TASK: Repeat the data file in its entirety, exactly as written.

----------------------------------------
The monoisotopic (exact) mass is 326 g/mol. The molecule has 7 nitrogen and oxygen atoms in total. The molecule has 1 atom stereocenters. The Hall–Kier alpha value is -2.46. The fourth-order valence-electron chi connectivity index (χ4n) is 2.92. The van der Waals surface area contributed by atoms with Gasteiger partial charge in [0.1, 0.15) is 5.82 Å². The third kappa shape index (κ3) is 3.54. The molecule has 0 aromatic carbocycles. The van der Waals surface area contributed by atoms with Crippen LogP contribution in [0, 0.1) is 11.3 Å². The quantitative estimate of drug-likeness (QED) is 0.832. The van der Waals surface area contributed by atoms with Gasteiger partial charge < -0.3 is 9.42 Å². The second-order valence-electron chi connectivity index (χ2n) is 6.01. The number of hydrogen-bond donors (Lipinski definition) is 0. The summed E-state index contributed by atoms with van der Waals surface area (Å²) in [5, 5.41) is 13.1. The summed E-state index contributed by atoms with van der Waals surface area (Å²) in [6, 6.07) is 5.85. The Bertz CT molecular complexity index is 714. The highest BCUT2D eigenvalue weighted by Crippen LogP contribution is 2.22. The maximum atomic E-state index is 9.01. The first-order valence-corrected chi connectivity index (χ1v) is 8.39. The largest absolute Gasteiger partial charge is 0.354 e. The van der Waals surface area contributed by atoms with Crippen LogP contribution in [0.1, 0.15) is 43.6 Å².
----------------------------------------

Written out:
The monoisotopic (exact) mass is 326 g/mol. The molecule has 7 nitrogen and oxygen atoms in total. The molecule has 1 atom stereocenters. The Hall–Kier alpha value is -2.46. The fourth-order valence-electron chi connectivity index (χ4n) is 2.92. The van der Waals surface area contributed by atoms with Gasteiger partial charge in [0.1, 0.15) is 5.82 Å². The third kappa shape index (κ3) is 3.54. The molecule has 0 aromatic carbocycles. The van der Waals surface area contributed by atoms with Crippen LogP contribution in [0, 0.1) is 11.3 Å². The quantitative estimate of drug-likeness (QED) is 0.832. The van der Waals surface area contributed by atoms with Gasteiger partial charge < -0.3 is 9.42 Å². The second-order valence-electron chi connectivity index (χ2n) is 6.01. The number of hydrogen-bond donors (Lipinski definition) is 0. The summed E-state index contributed by atoms with van der Waals surface area (Å²) in [5, 5.41) is 13.1. The summed E-state index contributed by atoms with van der Waals surface area (Å²) in [6, 6.07) is 5.85. The Bertz CT molecular complexity index is 714. The highest BCUT2D eigenvalue weighted by Crippen LogP contribution is 2.22. The maximum atomic E-state index is 9.01. The first-order valence-corrected chi connectivity index (χ1v) is 8.39. The largest absolute Gasteiger partial charge is 0.354 e. The van der Waals surface area contributed by atoms with Crippen LogP contribution in [0.1, 0.15) is 43.6 Å².